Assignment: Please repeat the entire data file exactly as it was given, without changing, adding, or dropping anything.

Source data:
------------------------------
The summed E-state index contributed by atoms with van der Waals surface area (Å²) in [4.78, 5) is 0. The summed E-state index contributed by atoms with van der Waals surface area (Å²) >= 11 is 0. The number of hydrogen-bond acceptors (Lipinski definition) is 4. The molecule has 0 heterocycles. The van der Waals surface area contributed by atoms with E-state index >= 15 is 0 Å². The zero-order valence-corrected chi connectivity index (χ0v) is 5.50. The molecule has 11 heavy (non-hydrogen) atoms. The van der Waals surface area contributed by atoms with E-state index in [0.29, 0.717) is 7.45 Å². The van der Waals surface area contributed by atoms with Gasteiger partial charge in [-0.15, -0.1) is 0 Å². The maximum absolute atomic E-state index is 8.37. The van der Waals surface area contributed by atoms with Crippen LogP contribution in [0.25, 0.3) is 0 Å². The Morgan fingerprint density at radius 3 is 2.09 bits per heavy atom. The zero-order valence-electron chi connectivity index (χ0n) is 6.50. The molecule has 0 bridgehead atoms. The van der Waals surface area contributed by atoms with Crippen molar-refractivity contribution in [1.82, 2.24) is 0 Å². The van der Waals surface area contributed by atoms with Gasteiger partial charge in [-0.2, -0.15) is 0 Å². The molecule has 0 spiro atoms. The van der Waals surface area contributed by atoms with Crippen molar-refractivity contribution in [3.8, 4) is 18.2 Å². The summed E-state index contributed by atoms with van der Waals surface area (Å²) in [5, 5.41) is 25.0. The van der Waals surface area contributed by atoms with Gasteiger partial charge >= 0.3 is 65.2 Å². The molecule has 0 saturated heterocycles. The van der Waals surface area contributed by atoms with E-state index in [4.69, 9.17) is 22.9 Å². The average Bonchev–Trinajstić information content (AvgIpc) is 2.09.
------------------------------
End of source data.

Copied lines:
The summed E-state index contributed by atoms with van der Waals surface area (Å²) in [4.78, 5) is 0. The summed E-state index contributed by atoms with van der Waals surface area (Å²) >= 11 is 0. The number of hydrogen-bond acceptors (Lipinski definition) is 4. The molecule has 0 heterocycles. The van der Waals surface area contributed by atoms with E-state index >= 15 is 0 Å². The zero-order valence-corrected chi connectivity index (χ0v) is 5.50. The molecule has 11 heavy (non-hydrogen) atoms. The van der Waals surface area contributed by atoms with E-state index in [0.29, 0.717) is 7.45 Å². The van der Waals surface area contributed by atoms with Gasteiger partial charge in [-0.15, -0.1) is 0 Å². The maximum absolute atomic E-state index is 8.37. The van der Waals surface area contributed by atoms with Crippen LogP contribution in [0.25, 0.3) is 0 Å². The Morgan fingerprint density at radius 3 is 2.09 bits per heavy atom. The zero-order valence-electron chi connectivity index (χ0n) is 6.50. The molecule has 0 bridgehead atoms. The van der Waals surface area contributed by atoms with Crippen molar-refractivity contribution in [1.82, 2.24) is 0 Å². The van der Waals surface area contributed by atoms with Gasteiger partial charge in [-0.2, -0.15) is 0 Å². The molecule has 0 spiro atoms. The van der Waals surface area contributed by atoms with Crippen molar-refractivity contribution in [3.8, 4) is 18.2 Å². The summed E-state index contributed by atoms with van der Waals surface area (Å²) in [5, 5.41) is 25.0. The van der Waals surface area contributed by atoms with Gasteiger partial charge >= 0.3 is 65.2 Å². The molecule has 0 saturated heterocycles. The van der Waals surface area contributed by atoms with E-state index in [4.69, 9.17) is 22.9 Å². The average Bonchev–Trinajstić information content (AvgIpc) is 2.09.